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Patrick Lawler

 

At One of My Father's Funerals, I was Humphrey Bogart

At one of my father’s funerals, I was Humphrey Bogart. I stood in a trench coat pulling the smoke out of a cigarette. At one of my father’s funerals, he was very talkative—almost inappropriately so. “It is amazing,” he said. “You just wouldn’t believe it.”


At one of my father’s funerals, my mother danced. Awkward at first, nearly toppling, then eventually as graceful as fog. At first her foot seemed to test the solidness of the floor, and then the tentative attempts. Finally, to the dismay of my aunts, she twirled dreamily, like an Arthur Murray dance instructor in a trance.

At one of my father’s funerals, we all fell asleep. An elderly lady gently snored to the rhythm of barely audible church hymns.

At one of my father’s funerals, the servants brought in delicious bowls of fruit, and we wept like gods.

At one of my father’s funerals, all we could do was talk about Shelley’s heart.

At one of my father’s funerals, a woman appeared with scratches on her hands from having tried to catch too many birds. At one of my father’s funerals, a child bored breathing holes into the casket. At one of my father’s funerals, the river cracked through the walls—fish leapt into the coffin.

At one of my father’s funerals, he poked his head through a portal. “Now anything is possible,” he said.

At one of my father’s funerals, Jesus showed up—tortured and celestial. The synchronized weepers’ choreographed tears fell like musical notes.


At one of my father’s funerals, he said, “What do I hear for this lovely casket. Barely used.”


A man in a grayish robe raised his hand. “Jesus,” I said.

At one of my father’s funerals, I was older than my father. “You look like hell,” he said.

At one of my father’s funerals, we thought my uncle brought flowers, but it was really a rash. One of my aunt’s came with an alibi.

My father said, “If I am not conscious of my death, then how can I be dead?”

The doctor listed the symptoms and pushed his finger into my father’s chest in order to find the heart.

 

At one of my father’s funerals, the bounty hunter wept into his warrant. A fisherman laid a whimsical fish on the coffin.

At one of my father’s funerals, a fire started. The tow truck driver arrived with the flowers. At one of my father’s funerals, the funeral director dipped a cigarette into embalming fluid. The driver of the hearse was picked up for DWI. The bootlegger comforted me. “They’ll never be anyone like your father,” he said.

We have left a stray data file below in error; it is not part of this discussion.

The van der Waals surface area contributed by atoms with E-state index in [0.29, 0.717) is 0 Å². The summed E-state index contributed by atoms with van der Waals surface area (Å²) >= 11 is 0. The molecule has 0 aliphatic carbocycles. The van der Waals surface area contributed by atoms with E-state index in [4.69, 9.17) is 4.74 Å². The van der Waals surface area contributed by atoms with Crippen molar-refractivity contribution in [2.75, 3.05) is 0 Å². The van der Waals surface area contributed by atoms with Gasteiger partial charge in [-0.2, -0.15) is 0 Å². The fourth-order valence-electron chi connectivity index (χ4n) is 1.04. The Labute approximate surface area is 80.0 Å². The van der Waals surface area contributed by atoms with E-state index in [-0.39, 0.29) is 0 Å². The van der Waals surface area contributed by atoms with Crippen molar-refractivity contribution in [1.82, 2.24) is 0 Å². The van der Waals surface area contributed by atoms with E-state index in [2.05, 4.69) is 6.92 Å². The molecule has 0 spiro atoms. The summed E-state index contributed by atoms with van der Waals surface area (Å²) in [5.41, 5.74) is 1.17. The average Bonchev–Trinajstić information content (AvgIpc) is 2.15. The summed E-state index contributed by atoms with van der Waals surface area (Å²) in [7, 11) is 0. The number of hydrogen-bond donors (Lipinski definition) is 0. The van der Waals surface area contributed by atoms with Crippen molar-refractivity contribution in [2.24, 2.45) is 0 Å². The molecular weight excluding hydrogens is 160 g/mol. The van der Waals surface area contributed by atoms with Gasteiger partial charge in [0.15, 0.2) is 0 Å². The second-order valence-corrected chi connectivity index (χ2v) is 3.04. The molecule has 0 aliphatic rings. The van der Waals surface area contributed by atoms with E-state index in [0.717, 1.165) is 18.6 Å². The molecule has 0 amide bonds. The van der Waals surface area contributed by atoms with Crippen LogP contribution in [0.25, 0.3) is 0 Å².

At one of my father’s funerals, the tour bus came in with the Alzheimer’s patients who were trying to say the right words to the family. The stroke patients tilted beautifully in their card table chairs.

At one of my father’s funerals, I developed the power to exchange organs with my dying relatives. When I left the room I had the liver of a drunken uncle. At one of my father’s funerals,
we read the Romantics and Keats showed up. At one of my
father’s funerals, I cried, and no one asked me why.

At one of my father’s funerals, a man carried an umbrella. A woman carried a packed suitcase. My father announced that he was afraid of falling.

I watched a tear roll down the umbrella.

At one of my father’s funerals, we played cards while my father sat in his mahogany drawer. While he was trying to untie the knot in his head, my mother deposited her voice in the cochlea
of his ear. The priest said, “Now what are we going to do?”

A girl announced she had had a dream about a traveling funeral.

I pondered a handful of birds.

At one of my father’s funerals, Katherine Hepburn showed up. Her beauty seared our brains. A big bold hat tipped over her eye. She had orchid shimmer on her lips.

At one of my father’s funerals, a woman showed me her hands and said, “This is what happens when you try to catch birds.” I was an adolescent. I announced to the girl, “I keep a book called Magic under my bed.”

At one of my father’s funerals, someone mentioned the frozen dream where all the dream characters are trapped behind a thin layer of ice. Eventually we rowed the coffin across the lake. At one of my father’s funerals, my mother inconsolably danced.